19 06 2011

How balanced are the measurements applied to your strategy?

While many are happy to develop strategy, the measurement of its success (or otherwise) is often a little more hit and miss. In 1992 Robert S Kaplan and David Norton first described the Balanced Scorecard which rapidly became a favoured method for the measurement of strategic implementation. But what is ‘the Balanced Scorecard’?

There are many ways of measuring whether the goals defined by your strategy have been achieved, one of which is the ‘Balanced Scorecard’ first  articulated by Robert S Kaplan & David Norton in a 1992 Harvard Business Review article.

The Balanced Scorecard (or BSC) takes the strategy of an organisation and separates it into quantifiable goals and then measures whether those goals are being achieved. Thus, as part of the strategy, objectives are broken into tactical (short-term) activities which are then given measures. It is the structure of the metrics to which the term ‘balanced’ is applied.

Kaplan later expanded on the theory in the book; ‘The Balanced Scorecard: You Can’t Drive a Car Solely Relying on a Rearview Mirror’ a title which sums up the thinking behind BSC pretty succinctly.

That thinking was based on agreeing with the established need to use financial data to navigate and to reassure shareholders while recognising that other perspectives are also necessary. They established four in total:


Financial information is not something companies tend to lack. Accurate data on return on capital employed, unit costs, cash flow, market share and profit growth all have an important bearing on a company’s progress. However, financial data is, by definition, historical telling us what has happened to the company not what is happening right now and much less what is likely to happen in the future. As financial services products always state, ‘past performance is no guarantee of future success.’


While the concept of ‘customer satisfaction’ was in its infancy and ‘customer relationship management’ was still to be heard of, Kaplan and Norton acknowledged the fact that it costs more to find a new customer than it does to retain an existing one and thus recognised it would be useful to gather data based on the customer’s view. This data would be gathered from measuring (e.g.) customer satisfaction, customer retention rates, response rates and company reputation.


There is little use in employing only external measurements if the internal workings of the company are being left to chance. BSC recognises the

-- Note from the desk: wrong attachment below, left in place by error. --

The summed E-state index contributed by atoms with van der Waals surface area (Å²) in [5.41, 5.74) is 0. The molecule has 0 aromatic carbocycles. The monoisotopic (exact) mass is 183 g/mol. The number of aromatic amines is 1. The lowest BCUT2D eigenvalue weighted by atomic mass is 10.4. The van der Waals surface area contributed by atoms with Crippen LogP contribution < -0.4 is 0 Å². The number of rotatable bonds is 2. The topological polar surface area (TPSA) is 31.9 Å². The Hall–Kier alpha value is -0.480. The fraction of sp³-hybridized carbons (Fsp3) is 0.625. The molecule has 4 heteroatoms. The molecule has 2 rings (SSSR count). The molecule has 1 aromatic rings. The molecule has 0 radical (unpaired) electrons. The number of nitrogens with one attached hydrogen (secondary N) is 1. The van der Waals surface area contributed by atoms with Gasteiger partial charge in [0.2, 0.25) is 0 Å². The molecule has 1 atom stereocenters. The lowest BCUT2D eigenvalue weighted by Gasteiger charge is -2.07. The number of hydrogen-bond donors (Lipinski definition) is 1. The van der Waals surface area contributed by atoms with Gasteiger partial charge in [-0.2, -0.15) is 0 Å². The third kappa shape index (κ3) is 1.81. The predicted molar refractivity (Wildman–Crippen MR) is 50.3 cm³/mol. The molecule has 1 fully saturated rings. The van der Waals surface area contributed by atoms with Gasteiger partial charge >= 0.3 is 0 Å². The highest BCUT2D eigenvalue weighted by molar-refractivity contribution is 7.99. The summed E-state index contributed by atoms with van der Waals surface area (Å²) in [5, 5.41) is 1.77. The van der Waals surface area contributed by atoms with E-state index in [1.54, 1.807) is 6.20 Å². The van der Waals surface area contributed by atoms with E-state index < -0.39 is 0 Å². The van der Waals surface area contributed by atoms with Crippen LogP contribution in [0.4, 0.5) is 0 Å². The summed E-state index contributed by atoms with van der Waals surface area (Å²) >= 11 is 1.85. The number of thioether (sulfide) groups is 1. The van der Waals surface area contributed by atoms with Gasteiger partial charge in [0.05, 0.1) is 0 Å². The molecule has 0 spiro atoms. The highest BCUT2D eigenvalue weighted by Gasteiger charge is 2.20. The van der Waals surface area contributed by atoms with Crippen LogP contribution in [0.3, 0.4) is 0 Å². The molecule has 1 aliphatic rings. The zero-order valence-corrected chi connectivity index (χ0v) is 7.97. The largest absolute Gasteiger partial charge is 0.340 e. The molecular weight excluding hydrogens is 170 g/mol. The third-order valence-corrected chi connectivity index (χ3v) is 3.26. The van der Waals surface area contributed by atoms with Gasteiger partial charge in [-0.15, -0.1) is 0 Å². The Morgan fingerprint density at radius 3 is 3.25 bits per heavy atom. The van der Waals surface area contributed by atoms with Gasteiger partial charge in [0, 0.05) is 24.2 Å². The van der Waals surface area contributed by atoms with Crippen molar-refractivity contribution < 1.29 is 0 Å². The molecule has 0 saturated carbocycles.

need to measure the performance of all those vital processes which drive the business. The measures will vary depending on the nature of the business, possible examples being manufacturing excellence, quality, delivery times and inventory management. If in doubt as to what should be measured, ask yourself; “what must we excel at?”


This perspective gives a measure of potential performance with a focus on the development of people but should not be read too narrowly. Learning encompasses more than training and while hours spent on training might be one measure consider number of employee suggestions, access to mentoring, communication between employees (e.g. problem identifying and solving), research and development, innovation, percentage of sales from new products, etc.

The data gathered from these four different perspectives combines to create the Balanced Scorecard although it is important to remember that
measurement for the sake of measurement is wasted resource. The point of using the BSC is to provide measurement which allows managers to see the company more clearly thereby enabling them to manage more effectively. Thus BSC is both a measurement and a management system. As Kaplan and Martin point out, you can’t improve what you can’t measure.

A word of caution, performance measurement is not an end in itself. As Goodhart’s Law* suggests; measures should not become targets. However they should be an aid to analysis and although they don’t necessarily need to be accurate people must have confidence in them as reliable indicators of what is actually going on.

In a nutshell, as David Norton said in 2001 in ‘The Strategy Focused Organisation’; “once you describe it, you can manage it.”

*Goodhart’s Law: ‘Any observed statistical regularity will tend to collapse once pressure is placed upon it for control purposes,’

© Jim Cowan, Cowan Global Limited, 2011

Twitter @cowanglobal



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